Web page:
MARIETTA - Though major changes are planned for the intersection right around the corner this spring, city and Marietta College officials say there are no current plans to change the status of Butler Street between Fourth and Seventh streets.
Marietta College in the past said it was interested getting the street vacated and there is still interest in a long-term plan to possibly do that, but there haven't been recent discussions, said Tom Perry, executive director for strategic communications and marketing for the college.
"It's certainly not at the top of our priorities list at this time," he said. "Perhaps it's something we may see in 10 or 20 years, anything is possible."
Photo by Sam Shawver
Traffic stops for a Marietta College student as she walks through a Butler Street crosswalk on campus recently. Though major changes are planned for the intersection right around the corner this spring, city and Marietta College officials say there are no current plans to change the status of Butler Street between Fourth and Seventh streets.
At least one city resident believed the street was going to be closed, according to Council Tom Vukovic.
"I did receive one phone call from a constituent who was irate because he thought we were going to close Butler Street," Vukovic said.
Vukovic said he was unaware of any move being made to vacate the street.
The city is negotiating for a right of entry to college property for the Seventh, Pike and Greene streets traffic and pedestrian safety upgrade project. Mayor Joe Matthews, who's been involved in negotiations to obtain the right of entry to the college property, said Butler Street has not been part of any of those discussions.
"There's nothing to that at all. We're not trading Butler Street for the piece of college property needed for the intersection project," he said. "That rumor has been around for a long time, but there's no conversation about trading Butler Street for the college property right of way."
City Law Director Paul Bertram III said closing off the portion of Butler Street that runs through the college campus between Seventh and Fourth streets was a discussion that took place several years ago.
Longtime Marietta City Councilman Mike McCauley said there has been some informal conversation in the past between the city and the college about the possibility of the closure to provide better campus security.
"It's been years back, and there was never any formal discussions or proposals with council that I know of," he said.
McCauley said the thought was that the campus could be more easily secured if local traffic was eliminated from that section of Butler Street.
He said there have been recent efforts to make it safer for students who cross Butler and Fourth streets every day.
In 2012 the city and college worked together to install high-visibility signage on the sides and in the center of both roadways to warn drivers when they're approaching the mid-block crossings.
"We did a safety study of those areas and posted pedestrian crossing signs at the top of the hill on Butler Street between Seventh and Fourth, and along the block of Fourth Street on campus," McCauley said.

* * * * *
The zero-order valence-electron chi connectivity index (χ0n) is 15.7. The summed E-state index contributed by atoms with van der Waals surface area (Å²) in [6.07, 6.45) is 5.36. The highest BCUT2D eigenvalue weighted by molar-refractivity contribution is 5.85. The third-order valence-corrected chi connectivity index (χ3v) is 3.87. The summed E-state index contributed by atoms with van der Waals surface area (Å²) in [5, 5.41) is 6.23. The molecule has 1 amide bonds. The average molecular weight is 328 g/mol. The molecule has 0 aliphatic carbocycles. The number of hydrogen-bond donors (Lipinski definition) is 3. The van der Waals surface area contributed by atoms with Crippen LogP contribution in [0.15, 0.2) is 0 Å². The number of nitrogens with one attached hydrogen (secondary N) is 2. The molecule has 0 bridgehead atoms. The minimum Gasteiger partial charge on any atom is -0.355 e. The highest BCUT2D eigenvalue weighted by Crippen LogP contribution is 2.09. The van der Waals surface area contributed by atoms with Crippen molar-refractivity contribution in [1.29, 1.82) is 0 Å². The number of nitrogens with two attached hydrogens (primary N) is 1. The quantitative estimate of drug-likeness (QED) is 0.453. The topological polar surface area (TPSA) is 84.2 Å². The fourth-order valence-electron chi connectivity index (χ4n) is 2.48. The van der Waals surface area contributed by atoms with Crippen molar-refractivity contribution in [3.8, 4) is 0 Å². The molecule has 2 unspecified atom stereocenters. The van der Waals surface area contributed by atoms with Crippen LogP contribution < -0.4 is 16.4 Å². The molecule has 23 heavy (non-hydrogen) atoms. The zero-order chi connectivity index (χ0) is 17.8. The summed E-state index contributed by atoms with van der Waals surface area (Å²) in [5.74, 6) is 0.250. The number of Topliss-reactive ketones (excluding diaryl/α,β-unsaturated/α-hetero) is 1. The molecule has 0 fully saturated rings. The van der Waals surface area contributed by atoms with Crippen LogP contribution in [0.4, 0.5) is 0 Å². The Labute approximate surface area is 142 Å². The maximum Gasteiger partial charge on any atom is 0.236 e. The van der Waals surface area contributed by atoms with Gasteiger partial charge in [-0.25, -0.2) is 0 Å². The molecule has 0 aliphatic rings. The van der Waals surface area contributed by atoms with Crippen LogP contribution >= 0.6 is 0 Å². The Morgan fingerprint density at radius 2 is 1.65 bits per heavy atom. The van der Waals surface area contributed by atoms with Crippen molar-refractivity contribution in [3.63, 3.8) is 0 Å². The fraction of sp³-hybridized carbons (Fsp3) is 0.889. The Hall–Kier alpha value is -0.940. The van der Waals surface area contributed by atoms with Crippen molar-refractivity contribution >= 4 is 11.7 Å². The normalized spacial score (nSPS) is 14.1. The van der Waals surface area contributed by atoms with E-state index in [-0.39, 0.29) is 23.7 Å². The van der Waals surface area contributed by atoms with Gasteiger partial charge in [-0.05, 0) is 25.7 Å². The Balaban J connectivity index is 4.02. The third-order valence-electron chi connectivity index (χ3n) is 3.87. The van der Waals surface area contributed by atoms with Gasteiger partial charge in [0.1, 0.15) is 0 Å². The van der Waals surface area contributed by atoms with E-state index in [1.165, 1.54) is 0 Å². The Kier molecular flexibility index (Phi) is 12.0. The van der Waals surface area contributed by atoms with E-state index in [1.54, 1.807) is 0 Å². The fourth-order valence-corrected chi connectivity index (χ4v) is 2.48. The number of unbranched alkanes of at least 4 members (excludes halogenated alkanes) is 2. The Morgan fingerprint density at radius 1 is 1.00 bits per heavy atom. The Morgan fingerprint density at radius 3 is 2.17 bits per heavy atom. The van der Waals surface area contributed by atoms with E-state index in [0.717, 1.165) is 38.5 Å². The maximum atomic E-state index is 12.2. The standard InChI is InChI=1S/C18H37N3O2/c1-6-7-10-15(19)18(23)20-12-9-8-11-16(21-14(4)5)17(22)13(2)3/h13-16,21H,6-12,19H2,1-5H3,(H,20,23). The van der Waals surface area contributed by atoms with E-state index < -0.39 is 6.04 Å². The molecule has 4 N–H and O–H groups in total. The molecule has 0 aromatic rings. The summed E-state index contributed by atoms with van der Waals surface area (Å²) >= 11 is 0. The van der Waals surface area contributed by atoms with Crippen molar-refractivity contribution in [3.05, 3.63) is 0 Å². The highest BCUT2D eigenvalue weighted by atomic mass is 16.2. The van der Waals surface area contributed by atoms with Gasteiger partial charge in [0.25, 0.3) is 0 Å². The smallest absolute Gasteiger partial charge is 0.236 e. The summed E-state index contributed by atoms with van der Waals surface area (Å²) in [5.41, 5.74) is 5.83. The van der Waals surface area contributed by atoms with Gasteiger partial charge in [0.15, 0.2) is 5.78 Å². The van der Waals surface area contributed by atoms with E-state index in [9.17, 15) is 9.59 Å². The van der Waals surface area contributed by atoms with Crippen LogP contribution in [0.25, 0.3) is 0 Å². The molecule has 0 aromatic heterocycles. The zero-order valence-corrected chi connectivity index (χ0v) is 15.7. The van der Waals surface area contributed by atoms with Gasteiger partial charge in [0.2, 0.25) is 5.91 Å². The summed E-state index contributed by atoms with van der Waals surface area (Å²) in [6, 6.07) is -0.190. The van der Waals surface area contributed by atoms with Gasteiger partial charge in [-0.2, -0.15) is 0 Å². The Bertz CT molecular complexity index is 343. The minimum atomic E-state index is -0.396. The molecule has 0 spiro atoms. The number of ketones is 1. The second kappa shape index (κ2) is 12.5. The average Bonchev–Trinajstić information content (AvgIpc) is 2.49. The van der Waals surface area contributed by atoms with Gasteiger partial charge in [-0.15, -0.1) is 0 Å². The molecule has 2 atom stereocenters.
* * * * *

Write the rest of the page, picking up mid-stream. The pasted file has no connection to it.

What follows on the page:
City Engineer Joe Tucker said he's considered requesting federal aid status for that area of Butler Street as it is a connector between Seventh and Fourth streets which are both federal aid routes and qualifies them for federal funding.
Marietta College senior Matthew Napier said he would like to see the couple blocks of Butler Street that run across campus closed to local traffic.
"I think it would be a good thing. The campus is basically divided by the street and it wouldn't be too much of an impediment for traffic to take another route through town," he said. "I think it would enhance the campus."
Napier said student safety should also be a concern.
"I don't know of anyone being hit while crossing the street since I've been here, but it could happen," he said.
Marietta resident Randy Fisher said he often drives through the campus on Butler Street.
"I wouldn't be in favor of closing off that end of the street," he said. "I don't see a big safety issue there. Most of the kids seem to stay close to the crosswalks."
Scammel Street resident Cheryl Covington passes over Butler Street daily on her way to work.
"There is a lot of traffic through that area every day," she said. "I would be willing to take an alternate route if it's a safety issue for the college students. It could be a good thing to do."
Matt McCracken of Marietta agreed.
"I think closing the street should be done," he said. "It's a very dangerous area with a lot of pedestrian safety issues."
But Fifth Street resident Bill McElfresh said Butler Street provides a good alternate route during periods of heavier traffic in the city and it should not be vacated.
"We drive through that area quite frequently," he said. "It's a good thing to have an alternate route on a secondary street when traffic is heavy. I think it's good planning."
McElfresh said both Fourth and Seventh streets are main travel routes for traffic moving through town, and Butler through the college campus provides a good connector between the two.
He said bicyclists often use Butler Street, too, in order to avoid the traffic along Pike Street or Putnam Street.
Dave Haney, who owns rental properties in the city, said he would support 100 percent the city's vacating of the campus end of Butler Street.
"When the Seventh, Pike and Greene intersection project is done there will be an increase in traffic on Butler Street, and there will be big traffic as more oil and gas industry vehicles drive through that area from Fourth to Seventh street," he said. "Marietta College is a major asset, and the city should support it any way they can."